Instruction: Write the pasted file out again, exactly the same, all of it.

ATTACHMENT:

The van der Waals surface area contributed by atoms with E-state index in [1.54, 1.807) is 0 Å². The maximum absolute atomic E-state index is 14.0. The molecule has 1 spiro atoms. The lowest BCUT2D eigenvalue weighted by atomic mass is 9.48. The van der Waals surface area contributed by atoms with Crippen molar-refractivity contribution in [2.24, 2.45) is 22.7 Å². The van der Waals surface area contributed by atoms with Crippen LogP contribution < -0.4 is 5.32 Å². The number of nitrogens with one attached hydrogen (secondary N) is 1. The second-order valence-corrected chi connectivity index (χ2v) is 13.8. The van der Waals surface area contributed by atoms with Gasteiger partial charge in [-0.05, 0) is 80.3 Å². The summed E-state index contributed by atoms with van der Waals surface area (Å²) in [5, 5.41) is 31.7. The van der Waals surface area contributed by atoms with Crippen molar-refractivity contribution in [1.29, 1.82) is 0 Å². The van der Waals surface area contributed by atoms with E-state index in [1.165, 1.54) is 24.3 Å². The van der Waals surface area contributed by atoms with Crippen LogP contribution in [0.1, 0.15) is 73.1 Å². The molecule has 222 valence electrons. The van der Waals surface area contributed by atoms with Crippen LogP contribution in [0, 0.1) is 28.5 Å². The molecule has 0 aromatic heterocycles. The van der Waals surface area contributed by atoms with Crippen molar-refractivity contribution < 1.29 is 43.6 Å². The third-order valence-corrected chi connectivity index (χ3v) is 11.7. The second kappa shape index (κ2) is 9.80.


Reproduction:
The van der Waals surface area contributed by atoms with E-state index in [1.54, 1.807) is 0 Å². The maximum absolute atomic E-state index is 14.0. The molecule has 1 spiro atoms. The lowest BCUT2D eigenvalue weighted by atomic mass is 9.48. The van der Waals surface area contributed by atoms with Crippen molar-refractivity contribution in [2.24, 2.45) is 22.7 Å². The van der Waals surface area contributed by atoms with Crippen LogP contribution < -0.4 is 5.32 Å². The number of nitrogens with one attached hydrogen (secondary N) is 1. The second-order valence-corrected chi connectivity index (χ2v) is 13.8. The van der Waals surface area contributed by atoms with Gasteiger partial charge in [-0.05, 0) is 80.3 Å². The summed E-state index contributed by atoms with van der Waals surface area (Å²) in [5, 5.41) is 31.7. The van der Waals surface area contributed by atoms with Crippen molar-refractivity contribution in [1.29, 1.82) is 0 Å². The van der Waals surface area contributed by atoms with E-state index in [1.165, 1.54) is 24.3 Å². The van der Waals surface area contributed by atoms with Crippen LogP contribution in [0.1, 0.15) is 73.1 Å². The molecule has 222 valence electrons. The van der Waals surface area contributed by atoms with Crippen LogP contribution in [0, 0.1) is 28.5 Å². The molecule has 0 aromatic heterocycles. The van der Waals surface area contributed by atoms with Crippen molar-refractivity contribution < 1.29 is 43.6 Å². The third-order valence-corrected chi connectivity index (χ3v) is 11.7. The second kappa shape index (κ2) is 9.80.